Took your course at UCD, discovered then that we overlapped at college.
I am a Cab grower for a high end Napa winery, 10 years. We are re-negotiating price, and I am advocating a higher price because they want very ripe fruit, 28-9 Brix. Obviously this reduces my yield. Are they getting more wine by adding water to the must, or is there another way to ferment dry at high Brix?
As you suspected, you are being robbed. Gives new meaning to the term “stick-up.”
There are a lot of reasons why winemakers do this. Many are paranoid about vegetal characters from pyrazines (we call it “pyranoia”), and other just want highly impactful and fruity (raisiny) aromas. These “clown wines” age very poorly, and I consider them a betrayal of consumer trust, but they are very popular today with the ignorant rich, especially the affluent Chinese, who are very new to this game but surely will wise up soon. I know $200/bottle producers who pick at 30 brix and then add sugar and high proof alcohol. It’s a disgrace. Hopefully the trend will pass.
In the pursuit of density, many winemakers believe their wines will be more concentrated at higher brix. That seems to make sense if you don’t know how colloid chemistry and volatility work. The elements critical to Cabernet quality, the color and tannin, are not soluble in solution and can only be extracted into copigmentation colloids – little balls of apolar goodge which are held together and stabilized by the driving force of water, i.e. the dielectric constant. The higher the alcohol, the lower this driving force, and at 20% alcohol, there are no colloids at all.
The higher alcohol also suppresses aromas, partly because the esters and other aromatics in wine are hydrophobic but alcohol-soluble, thus increased in volatility by low alcohol solutions and decreased as the alcohol rises, and also because the trigeminal nerve irritation of the alcohol solvent masks aromas generally.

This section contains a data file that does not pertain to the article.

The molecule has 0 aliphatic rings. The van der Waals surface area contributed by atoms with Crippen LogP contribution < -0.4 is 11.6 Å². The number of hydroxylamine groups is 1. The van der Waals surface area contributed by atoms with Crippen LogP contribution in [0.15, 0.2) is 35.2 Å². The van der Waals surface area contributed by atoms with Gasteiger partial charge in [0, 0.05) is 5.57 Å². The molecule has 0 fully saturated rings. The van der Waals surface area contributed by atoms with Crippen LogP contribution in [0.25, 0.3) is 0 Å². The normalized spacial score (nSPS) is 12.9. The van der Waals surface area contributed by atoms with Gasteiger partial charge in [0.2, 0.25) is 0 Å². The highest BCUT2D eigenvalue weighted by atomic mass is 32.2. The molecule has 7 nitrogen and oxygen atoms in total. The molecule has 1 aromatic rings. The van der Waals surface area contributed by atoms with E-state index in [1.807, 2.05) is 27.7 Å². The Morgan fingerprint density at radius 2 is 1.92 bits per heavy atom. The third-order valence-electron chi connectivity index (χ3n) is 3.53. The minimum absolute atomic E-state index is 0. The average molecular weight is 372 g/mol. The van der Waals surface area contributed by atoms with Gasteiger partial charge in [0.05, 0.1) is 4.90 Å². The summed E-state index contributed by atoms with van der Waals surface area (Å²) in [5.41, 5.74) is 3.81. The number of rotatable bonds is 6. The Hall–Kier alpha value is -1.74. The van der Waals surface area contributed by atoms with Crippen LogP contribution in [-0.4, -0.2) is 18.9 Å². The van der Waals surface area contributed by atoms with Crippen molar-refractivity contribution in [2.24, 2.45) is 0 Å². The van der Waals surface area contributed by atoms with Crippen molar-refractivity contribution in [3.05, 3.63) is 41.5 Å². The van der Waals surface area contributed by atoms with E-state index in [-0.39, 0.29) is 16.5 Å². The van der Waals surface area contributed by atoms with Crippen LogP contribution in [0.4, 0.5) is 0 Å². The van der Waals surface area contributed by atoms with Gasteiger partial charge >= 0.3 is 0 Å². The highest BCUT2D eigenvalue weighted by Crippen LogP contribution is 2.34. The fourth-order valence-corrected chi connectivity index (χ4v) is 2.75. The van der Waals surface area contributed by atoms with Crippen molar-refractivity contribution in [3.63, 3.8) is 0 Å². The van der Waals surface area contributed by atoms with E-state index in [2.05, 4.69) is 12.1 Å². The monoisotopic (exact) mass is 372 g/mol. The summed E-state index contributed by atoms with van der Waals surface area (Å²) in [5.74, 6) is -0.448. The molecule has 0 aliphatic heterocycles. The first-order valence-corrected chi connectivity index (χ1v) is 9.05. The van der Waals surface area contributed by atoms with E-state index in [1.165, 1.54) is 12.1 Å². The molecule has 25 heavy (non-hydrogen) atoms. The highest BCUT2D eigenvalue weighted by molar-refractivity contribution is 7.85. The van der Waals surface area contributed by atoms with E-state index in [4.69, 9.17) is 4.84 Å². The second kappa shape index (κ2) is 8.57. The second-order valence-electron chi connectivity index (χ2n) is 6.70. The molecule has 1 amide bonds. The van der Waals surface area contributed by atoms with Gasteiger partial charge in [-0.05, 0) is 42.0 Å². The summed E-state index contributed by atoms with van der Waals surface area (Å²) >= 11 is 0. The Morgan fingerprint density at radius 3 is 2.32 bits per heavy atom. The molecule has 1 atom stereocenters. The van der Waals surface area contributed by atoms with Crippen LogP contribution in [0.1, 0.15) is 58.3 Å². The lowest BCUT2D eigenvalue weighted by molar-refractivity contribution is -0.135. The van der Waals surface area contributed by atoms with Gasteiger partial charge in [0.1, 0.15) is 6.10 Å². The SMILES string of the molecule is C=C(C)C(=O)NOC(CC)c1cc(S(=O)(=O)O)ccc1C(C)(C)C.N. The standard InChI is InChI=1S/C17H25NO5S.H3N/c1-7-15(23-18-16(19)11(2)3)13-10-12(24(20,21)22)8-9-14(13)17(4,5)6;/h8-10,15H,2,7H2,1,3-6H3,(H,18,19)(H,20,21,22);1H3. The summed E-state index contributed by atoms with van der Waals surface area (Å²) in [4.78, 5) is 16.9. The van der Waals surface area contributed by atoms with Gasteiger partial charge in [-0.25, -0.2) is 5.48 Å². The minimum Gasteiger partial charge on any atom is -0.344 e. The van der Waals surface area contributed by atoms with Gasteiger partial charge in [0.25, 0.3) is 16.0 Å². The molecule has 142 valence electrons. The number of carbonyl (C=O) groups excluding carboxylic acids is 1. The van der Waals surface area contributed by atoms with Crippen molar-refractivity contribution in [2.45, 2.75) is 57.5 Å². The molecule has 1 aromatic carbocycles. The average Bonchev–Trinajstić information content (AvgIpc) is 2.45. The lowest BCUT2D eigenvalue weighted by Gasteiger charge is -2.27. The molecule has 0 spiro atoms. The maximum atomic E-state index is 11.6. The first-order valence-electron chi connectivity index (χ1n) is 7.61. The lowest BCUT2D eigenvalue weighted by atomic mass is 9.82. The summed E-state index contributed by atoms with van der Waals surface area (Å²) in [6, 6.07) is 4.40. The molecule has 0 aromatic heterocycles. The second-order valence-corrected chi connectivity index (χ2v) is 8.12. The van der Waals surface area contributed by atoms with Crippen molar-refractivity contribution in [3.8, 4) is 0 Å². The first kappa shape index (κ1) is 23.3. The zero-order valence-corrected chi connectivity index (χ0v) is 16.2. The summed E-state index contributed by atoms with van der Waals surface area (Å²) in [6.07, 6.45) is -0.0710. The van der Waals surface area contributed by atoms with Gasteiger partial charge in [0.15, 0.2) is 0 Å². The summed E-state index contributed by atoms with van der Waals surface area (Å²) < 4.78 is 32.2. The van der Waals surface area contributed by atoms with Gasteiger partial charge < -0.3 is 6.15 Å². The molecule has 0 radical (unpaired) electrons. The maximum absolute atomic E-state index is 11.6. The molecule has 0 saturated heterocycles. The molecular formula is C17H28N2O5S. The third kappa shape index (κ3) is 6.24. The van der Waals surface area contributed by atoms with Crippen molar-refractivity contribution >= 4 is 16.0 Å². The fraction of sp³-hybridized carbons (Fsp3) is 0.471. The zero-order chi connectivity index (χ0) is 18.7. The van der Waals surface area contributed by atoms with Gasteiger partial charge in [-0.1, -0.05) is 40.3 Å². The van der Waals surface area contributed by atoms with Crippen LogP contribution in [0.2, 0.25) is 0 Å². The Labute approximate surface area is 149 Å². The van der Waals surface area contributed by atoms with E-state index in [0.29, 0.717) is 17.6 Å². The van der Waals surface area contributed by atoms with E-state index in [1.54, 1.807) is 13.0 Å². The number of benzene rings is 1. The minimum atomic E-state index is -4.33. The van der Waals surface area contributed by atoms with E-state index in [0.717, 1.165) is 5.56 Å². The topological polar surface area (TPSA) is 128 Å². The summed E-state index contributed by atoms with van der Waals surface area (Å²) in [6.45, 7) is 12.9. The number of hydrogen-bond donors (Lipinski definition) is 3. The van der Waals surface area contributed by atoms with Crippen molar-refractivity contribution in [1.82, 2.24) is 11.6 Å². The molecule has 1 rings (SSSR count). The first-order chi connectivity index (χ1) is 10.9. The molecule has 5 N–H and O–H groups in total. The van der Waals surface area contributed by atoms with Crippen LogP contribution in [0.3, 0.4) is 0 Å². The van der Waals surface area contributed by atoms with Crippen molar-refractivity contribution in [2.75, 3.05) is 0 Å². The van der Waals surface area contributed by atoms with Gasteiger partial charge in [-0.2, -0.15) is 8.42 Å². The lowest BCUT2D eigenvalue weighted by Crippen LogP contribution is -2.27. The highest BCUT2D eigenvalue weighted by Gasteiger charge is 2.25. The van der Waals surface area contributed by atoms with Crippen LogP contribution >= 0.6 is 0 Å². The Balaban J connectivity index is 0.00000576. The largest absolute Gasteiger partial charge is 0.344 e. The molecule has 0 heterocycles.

So in fact, lower alcohol wines have more extraction, more stable structure, greater longevity and fruitier aromas. But some consumers just want a wallop of alcohol, some nice raisins and maybe some sugar.
Whatever. But they shouldn’t be robbing you in the process. You should negotiate based on an agreed brix such as 24.5 (that’s still 15% alcohol) and make the winery pay a sugar bonus based on the shrinkage. Being a work-crazed techie, you recognize that brix is a weight percentage, not volume, so build in your adjustments accordingly.
Here is a density table you can use. In shrinking from 24.5 to 29 brix, you should be compensated a bonus of 16.9% on the tons you delivered. The winery, if they diluted to 14.5, gained 40.5 gallons, so they ended up with 210.5 gallons wine instead of 170 GPT.
This doesn’t factor in the losses from unharvestable raisins and other losses such as bird damage, but it’s something. This calculation is for hand-picked fruit. The loss for machine picked is 8% higher because of destemming. If you like, I could help you complete a table to insert in your contract.
Turrentine Wine Brokerage likes to talk about the Manic/Depressive Wheel of Fortune that’s supposed to turn every eight years or so. Unfortunately, the Growers were supposed to be on top starting in 2007, just when the recession hit and everybody started trimming inventory. As a result, wineries have gotten used to screwing growers through the last 15 years.
But finally your turn has come. Napa Cabernet is hot as a pistol. You can pretty much name your price and terms. Use this opportunity wisely. Were I you, I would start by trying to get into a relationship that has long-term sanity and win-win prospects with some winery you like and trust.
If you want to stick with your current client, you are going to have to man-up. Try this meditation. Find a mirror to stand in front of, pretend you’re looking at your winery partner, and spend fifteen or twenty minutes telling them to go bugger themselves. Then you can tone it down when you actually talk to them, but still have some fire in the belly.